One influencer, Stephanie Ledda, posted over the weekend that she would no longer be participating in the giveaways because “everyone frickin hates them.”
“If you guys hate them, I don’t want to lose my followers who actually like me and not are following me just because they might win some free shit,” she said.
However, some of the influencers who have been giving away the bikes defended their choice to participate. Maddie Perry, a fashion and lifestyle blogger who participated in the giveaway with Hannon, said while it is true the giveaways help her “gain more following and exposure,” she also sees it as a way to give back to her audience. Perry said that she and the other women all split the cost of the bikes, and no third party was involved. They also select the winner through a random drawing, to comply with laws governing sweepstakes in the US.
“It’s no secret that all gyms and workout classes are closed due to the whole COVID-19 situation, so we thought it would be a great item to bless people with,” Perry said. “That way, they can get their workout on at home and stay both mentally and physically healthy.”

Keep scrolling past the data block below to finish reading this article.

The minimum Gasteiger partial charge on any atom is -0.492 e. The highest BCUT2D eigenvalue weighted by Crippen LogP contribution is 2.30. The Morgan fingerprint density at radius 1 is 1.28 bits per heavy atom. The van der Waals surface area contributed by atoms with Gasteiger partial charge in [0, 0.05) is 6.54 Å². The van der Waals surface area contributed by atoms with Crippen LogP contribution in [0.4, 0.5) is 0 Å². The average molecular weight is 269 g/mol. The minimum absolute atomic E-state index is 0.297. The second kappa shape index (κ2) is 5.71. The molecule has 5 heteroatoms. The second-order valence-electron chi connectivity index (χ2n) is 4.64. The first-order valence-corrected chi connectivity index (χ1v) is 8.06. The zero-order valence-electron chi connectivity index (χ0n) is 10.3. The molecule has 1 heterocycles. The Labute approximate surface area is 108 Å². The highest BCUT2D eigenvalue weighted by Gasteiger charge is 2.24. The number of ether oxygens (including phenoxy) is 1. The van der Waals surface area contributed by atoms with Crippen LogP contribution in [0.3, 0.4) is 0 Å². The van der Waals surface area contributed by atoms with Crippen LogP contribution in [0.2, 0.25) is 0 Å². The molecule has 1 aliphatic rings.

Mayo, of Style It With Trix, also participated in the giveaway and hosted one of her own, a three-bike Peloton giveaway with 15 influencers, a week prior. She said she wants to dispel the notion that “these giveaways are ‘rigged,’ ‘a scam,’ or that there are no actual winners, when that could not be further from the truth.”
“I would like my followers to know how much thought goes into these giveaways,” she said. “The prizes are always high quality, from reputable brands, and are items that we would actually use ourselves.”
Mayo acknowledged that there is controversy about the giveaways, but said she feels that not all of them are bad and cause artificial inflation in the industry.
“Through trial and error in hosting and partaking in giveaways, I have found that there are ways to leverage them into growing an authentic following,” she said. “The key is to be incredibly picky with which influencers you hitch your wagon to. You need to be thoroughly vetting all the other members of a giveaway to ensure that they have actively engaged, authentic followings that are compatible with your own.”
Perry agreed, saying she thinks the followers she gains through loop giveaways are not artificial and the events are “simply a form of marketing.”
“My social media pages are my brand and my full-time business, and I’m utilizing these marketing strategies to get my name out there and gain real, targeted followers, just like many other businesses do on a daily basis,” she said.